Pharmacists, on their part, were driven primarily “to make financial profit and gain loyal clients,” the study concluded, after interviews with 483 pharmacists. Public pressure and people’s demand for a fast cure often lead to pharmacists dispensing antibiotics. “Most pharmacists agreed on the importance of gaining a reputation as a clever pharmacist who prescribes medications that work,” the study noted. “The pharmacists’ primary objective was to make financial profit and gain loyal clients.”
New scientific research on the consequences of antibiotics abuse should be made available to pharmacists, Haitham Abd Alaziz, a member of the General Syndicate of Pharmacists, told Al Masrawy newspaper in May. The Ministry of Health and Population should also supervise pharmacies to prevent them from dispensing strong antibiotics without a doctor’s order, Abd Alaziz added, “There should be severe punishments for those who breach that.”
The Ministry of Health oversees pharmacies, and antibiotics are medications that, according to Egyptian law, are not legally available without a prescription from a doctor.
However, “the enforcement of this law by regulatory bodies is not very strict,” and in practice they’re widely available and self-medication is widespread, says the Cairo University study, which concluded that there needs to be better enforcement of pharmacy laws and public awareness of the consequences of antibiotic misuse.
While pharmacies must keep strict records of addictive medicines sold to prove they were not given out without a prescription, Safwat says, there are no such requirements when it comes to antibiotics.
The Ministry of Health has issued a national guide for addressing infections caused by strains of bacteria that are now resistant to the antibiotics which were previously effective, so doctors know not to prescribe them. The guide notes that the “misuse of antibiotics on a wide scale for simple illness” has lead to the emergence of such strains.
Experts have been aware of the problem for some time. A study conducted in 2008 at Tanta University Hospital found high rates of resistance to most bacteria studied. “Antibiotic treatment in our Orthopedic Department appears to be substantial. Increasing and justifying efforts are needed to improve appropriateness of antimicrobial therapy and minimize the development of antimicrobial resistance,” said the study, published in the Egyptian Journal of Medical Microbiology in October 2009.
A health ministry campaign in early 2013, sponsored by the WHO, drew attention to antibiotics abuse when it encouraged parents to have their children vaccinated to prevent 13 strains of pneumonia. The vaccine was a better way to tackle the strains of bacteria that have become resistant to antibiotics, the campaign said.
But there have been no government crackdowns on pharmacies that give out antibiotics without prescriptions in Egypt. Doctors have a guideline from the health ministry that governs how drugs are prescribed for certain diseases like diabetes and hepatitis, but no enforcement or penalties for those who don’t apply the guidelines, says Safwat. If a patient suspects malpractice, they can report their case to the police or the medical syndicate. The case then goes to court, where the judge calls on a panel of experts or consultants in the field or refers the case to the medical syndicate, where a special committee deals with malpractice.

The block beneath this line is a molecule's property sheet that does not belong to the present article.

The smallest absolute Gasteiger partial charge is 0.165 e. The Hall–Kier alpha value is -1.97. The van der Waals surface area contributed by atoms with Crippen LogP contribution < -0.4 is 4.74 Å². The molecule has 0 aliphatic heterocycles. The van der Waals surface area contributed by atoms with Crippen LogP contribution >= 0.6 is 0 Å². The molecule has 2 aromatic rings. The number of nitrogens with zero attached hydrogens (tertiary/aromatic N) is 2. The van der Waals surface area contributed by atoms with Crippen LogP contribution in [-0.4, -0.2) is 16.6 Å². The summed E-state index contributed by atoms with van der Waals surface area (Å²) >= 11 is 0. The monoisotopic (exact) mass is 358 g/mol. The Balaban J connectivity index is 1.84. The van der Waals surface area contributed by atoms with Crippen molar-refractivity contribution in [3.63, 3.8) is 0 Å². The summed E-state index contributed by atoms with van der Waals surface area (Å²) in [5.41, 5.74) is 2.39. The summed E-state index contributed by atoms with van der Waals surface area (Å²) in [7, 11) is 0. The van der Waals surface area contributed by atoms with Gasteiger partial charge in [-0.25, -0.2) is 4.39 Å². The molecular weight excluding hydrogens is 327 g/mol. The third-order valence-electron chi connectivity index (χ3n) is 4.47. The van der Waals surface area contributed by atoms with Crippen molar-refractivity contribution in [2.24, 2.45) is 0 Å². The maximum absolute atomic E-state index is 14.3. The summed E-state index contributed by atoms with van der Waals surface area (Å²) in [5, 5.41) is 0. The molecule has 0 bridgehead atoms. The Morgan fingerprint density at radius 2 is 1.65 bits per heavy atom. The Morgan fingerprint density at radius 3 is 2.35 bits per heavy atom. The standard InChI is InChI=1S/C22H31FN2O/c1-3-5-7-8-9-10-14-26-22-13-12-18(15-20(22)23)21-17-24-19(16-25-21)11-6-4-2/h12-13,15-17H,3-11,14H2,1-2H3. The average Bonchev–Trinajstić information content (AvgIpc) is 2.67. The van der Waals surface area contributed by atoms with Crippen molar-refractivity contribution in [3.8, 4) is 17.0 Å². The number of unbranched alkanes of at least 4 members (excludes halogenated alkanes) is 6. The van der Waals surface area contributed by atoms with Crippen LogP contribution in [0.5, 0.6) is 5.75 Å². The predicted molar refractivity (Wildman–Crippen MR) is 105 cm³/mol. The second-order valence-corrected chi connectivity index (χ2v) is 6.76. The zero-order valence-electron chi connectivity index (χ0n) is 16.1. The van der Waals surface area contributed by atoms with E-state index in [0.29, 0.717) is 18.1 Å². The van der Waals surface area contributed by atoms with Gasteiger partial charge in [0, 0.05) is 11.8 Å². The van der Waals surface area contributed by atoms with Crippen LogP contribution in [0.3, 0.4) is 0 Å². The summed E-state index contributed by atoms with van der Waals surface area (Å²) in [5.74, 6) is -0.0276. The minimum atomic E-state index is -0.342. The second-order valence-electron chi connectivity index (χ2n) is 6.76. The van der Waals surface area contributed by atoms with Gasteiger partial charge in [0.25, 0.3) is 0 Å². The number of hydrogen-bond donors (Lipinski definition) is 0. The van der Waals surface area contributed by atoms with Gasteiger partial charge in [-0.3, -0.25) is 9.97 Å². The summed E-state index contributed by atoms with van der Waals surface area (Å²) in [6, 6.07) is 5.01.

Saleh believes public awareness is the solution, and the only way to get rid of the problem of antibiotics abuse. When he started working on raising public awareness in Egypt about the early detection of breast cancer in 2001, methods like self-exams weren’t very well-known. Now, after working with the media and making TV appearances, he says about half the patients he sees come in for check-ups. “For antibiotics abuse, the only way is to get the media. If we solve this problem with the media, then even if a doctor gives a patient the antibiotics, they will refuse to take them.”
Undoing Modern Medicine
It is no coincidence that nations like the Netherlands with the strictest policies on antibiotic prescription have the lowest rates of resistance, says an article in the May issue of the scientific journal Nature, co-authored by Mark Woolhouse, professor of infectious disease epidemiology at the University of Edinburgh. “In developing countries with rising incomes, consumption is surging; sales of even relatively expensive antibiotics increased fivefold in India and tripled in Egypt in 2005–10.”
The problem of antibiotic abuse is serious in Egypt, but it’s also a worldwide crisis recently tackled by the WHO in its first-ever global report on antimicrobial resistance. Common infections like pneumonia, once treatable with penicillin, may not respond to available drugs anymore in some parts of the world and put patients’ lives at risk, the report said. Common infections in neonatal and intensive care are becoming increasingly difficult, or impossible, to treat. The antibacterial drugs used to prevent infections after surgeries have become less effective.
“Antimicrobial resistance is not a future threat looming on the horizon. It is here, right now, and the consequences are devastating,” said WHO Director-General Margaret Chan, during a conference on antimicrobial resistance at the Hague on June 25. “Here is the central question. How bad will things have to get before the recommendations we have been making for decades are finally acted upon? How much more evidence do we need?”